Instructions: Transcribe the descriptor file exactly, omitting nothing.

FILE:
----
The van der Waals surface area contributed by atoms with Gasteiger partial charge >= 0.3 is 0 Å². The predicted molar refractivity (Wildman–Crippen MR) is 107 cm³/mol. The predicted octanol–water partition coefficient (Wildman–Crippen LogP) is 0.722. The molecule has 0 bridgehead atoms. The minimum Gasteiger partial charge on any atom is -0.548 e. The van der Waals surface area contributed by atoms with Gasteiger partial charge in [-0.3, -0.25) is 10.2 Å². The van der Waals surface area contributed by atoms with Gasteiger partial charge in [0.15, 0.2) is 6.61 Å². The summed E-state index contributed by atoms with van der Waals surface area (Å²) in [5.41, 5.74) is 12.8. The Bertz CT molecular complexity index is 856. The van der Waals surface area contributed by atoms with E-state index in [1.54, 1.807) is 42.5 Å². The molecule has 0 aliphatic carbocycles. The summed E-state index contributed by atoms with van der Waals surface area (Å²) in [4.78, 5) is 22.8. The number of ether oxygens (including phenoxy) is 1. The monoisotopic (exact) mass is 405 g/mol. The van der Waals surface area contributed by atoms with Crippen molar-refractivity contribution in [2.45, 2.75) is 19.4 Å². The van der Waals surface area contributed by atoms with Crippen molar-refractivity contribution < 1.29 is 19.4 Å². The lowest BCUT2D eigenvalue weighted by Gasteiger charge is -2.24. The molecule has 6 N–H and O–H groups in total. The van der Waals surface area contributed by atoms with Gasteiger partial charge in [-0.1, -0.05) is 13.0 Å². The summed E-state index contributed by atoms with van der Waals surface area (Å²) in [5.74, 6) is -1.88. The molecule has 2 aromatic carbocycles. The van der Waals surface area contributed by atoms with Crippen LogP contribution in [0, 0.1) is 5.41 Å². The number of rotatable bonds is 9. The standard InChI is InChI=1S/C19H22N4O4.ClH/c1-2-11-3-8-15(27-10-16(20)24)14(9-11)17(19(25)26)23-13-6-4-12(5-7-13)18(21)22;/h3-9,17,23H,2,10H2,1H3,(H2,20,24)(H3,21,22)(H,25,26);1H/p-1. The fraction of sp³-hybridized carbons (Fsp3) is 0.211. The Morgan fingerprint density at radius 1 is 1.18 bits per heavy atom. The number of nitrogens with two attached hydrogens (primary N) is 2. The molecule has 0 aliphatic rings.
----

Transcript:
The van der Waals surface area contributed by atoms with Gasteiger partial charge >= 0.3 is 0 Å². The predicted molar refractivity (Wildman–Crippen MR) is 107 cm³/mol. The predicted octanol–water partition coefficient (Wildman–Crippen LogP) is 0.722. The molecule has 0 bridgehead atoms. The minimum Gasteiger partial charge on any atom is -0.548 e. The van der Waals surface area contributed by atoms with Gasteiger partial charge in [-0.3, -0.25) is 10.2 Å². The van der Waals surface area contributed by atoms with Gasteiger partial charge in [0.15, 0.2) is 6.61 Å². The summed E-state index contributed by atoms with van der Waals surface area (Å²) in [5.41, 5.74) is 12.8. The Bertz CT molecular complexity index is 856. The van der Waals surface area contributed by atoms with E-state index in [1.54, 1.807) is 42.5 Å². The molecule has 0 aliphatic carbocycles. The summed E-state index contributed by atoms with van der Waals surface area (Å²) in [4.78, 5) is 22.8. The number of ether oxygens (including phenoxy) is 1. The monoisotopic (exact) mass is 405 g/mol. The van der Waals surface area contributed by atoms with Crippen molar-refractivity contribution in [2.45, 2.75) is 19.4 Å². The van der Waals surface area contributed by atoms with Crippen molar-refractivity contribution < 1.29 is 19.4 Å². The lowest BCUT2D eigenvalue weighted by Gasteiger charge is -2.24. The molecule has 6 N–H and O–H groups in total. The van der Waals surface area contributed by atoms with Gasteiger partial charge in [-0.1, -0.05) is 13.0 Å². The summed E-state index contributed by atoms with van der Waals surface area (Å²) in [5.74, 6) is -1.88. The molecule has 2 aromatic carbocycles. The van der Waals surface area contributed by atoms with Crippen LogP contribution in [0, 0.1) is 5.41 Å². The number of rotatable bonds is 9. The standard InChI is InChI=1S/C19H22N4O4.ClH/c1-2-11-3-8-15(27-10-16(20)24)14(9-11)17(19(25)26)23-13-6-4-12(5-7-13)18(21)22;/h3-9,17,23H,2,10H2,1H3,(H2,20,24)(H3,21,22)(H,25,26);1H/p-1. The fraction of sp³-hybridized carbons (Fsp3) is 0.211. The Morgan fingerprint density at radius 1 is 1.18 bits per heavy atom. The number of nitrogens with two attached hydrogens (primary N) is 2. The molecule has 0 aliphatic rings.